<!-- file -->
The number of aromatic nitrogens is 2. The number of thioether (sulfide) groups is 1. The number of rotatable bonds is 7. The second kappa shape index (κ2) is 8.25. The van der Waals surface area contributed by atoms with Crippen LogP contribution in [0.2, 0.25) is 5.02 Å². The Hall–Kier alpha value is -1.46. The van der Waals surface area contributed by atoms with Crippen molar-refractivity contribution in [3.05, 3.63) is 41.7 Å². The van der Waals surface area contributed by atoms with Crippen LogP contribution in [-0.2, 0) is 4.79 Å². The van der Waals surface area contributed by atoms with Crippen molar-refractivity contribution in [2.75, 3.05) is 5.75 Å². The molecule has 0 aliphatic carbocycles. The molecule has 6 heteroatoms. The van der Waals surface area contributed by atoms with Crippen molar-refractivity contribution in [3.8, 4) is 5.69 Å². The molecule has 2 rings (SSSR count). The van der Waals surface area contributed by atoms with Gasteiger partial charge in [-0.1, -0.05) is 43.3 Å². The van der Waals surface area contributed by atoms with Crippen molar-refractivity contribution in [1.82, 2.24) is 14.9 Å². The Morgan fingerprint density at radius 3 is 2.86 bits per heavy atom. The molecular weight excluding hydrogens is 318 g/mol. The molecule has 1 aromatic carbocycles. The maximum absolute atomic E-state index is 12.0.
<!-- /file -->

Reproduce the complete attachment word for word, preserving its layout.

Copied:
The number of aromatic nitrogens is 2. The number of thioether (sulfide) groups is 1. The number of rotatable bonds is 7. The second kappa shape index (κ2) is 8.25. The van der Waals surface area contributed by atoms with Crippen LogP contribution in [0.2, 0.25) is 5.02 Å². The Hall–Kier alpha value is -1.46. The van der Waals surface area contributed by atoms with Crippen molar-refractivity contribution in [3.05, 3.63) is 41.7 Å². The van der Waals surface area contributed by atoms with Crippen LogP contribution in [-0.2, 0) is 4.79 Å². The van der Waals surface area contributed by atoms with Crippen molar-refractivity contribution in [2.75, 3.05) is 5.75 Å². The molecule has 0 aliphatic carbocycles. The molecule has 6 heteroatoms. The van der Waals surface area contributed by atoms with Crippen molar-refractivity contribution in [3.8, 4) is 5.69 Å². The molecule has 2 rings (SSSR count). The van der Waals surface area contributed by atoms with Gasteiger partial charge in [-0.1, -0.05) is 43.3 Å². The van der Waals surface area contributed by atoms with Crippen molar-refractivity contribution in [1.82, 2.24) is 14.9 Å². The Morgan fingerprint density at radius 3 is 2.86 bits per heavy atom. The molecular weight excluding hydrogens is 318 g/mol. The molecule has 1 aromatic carbocycles. The maximum absolute atomic E-state index is 12.0.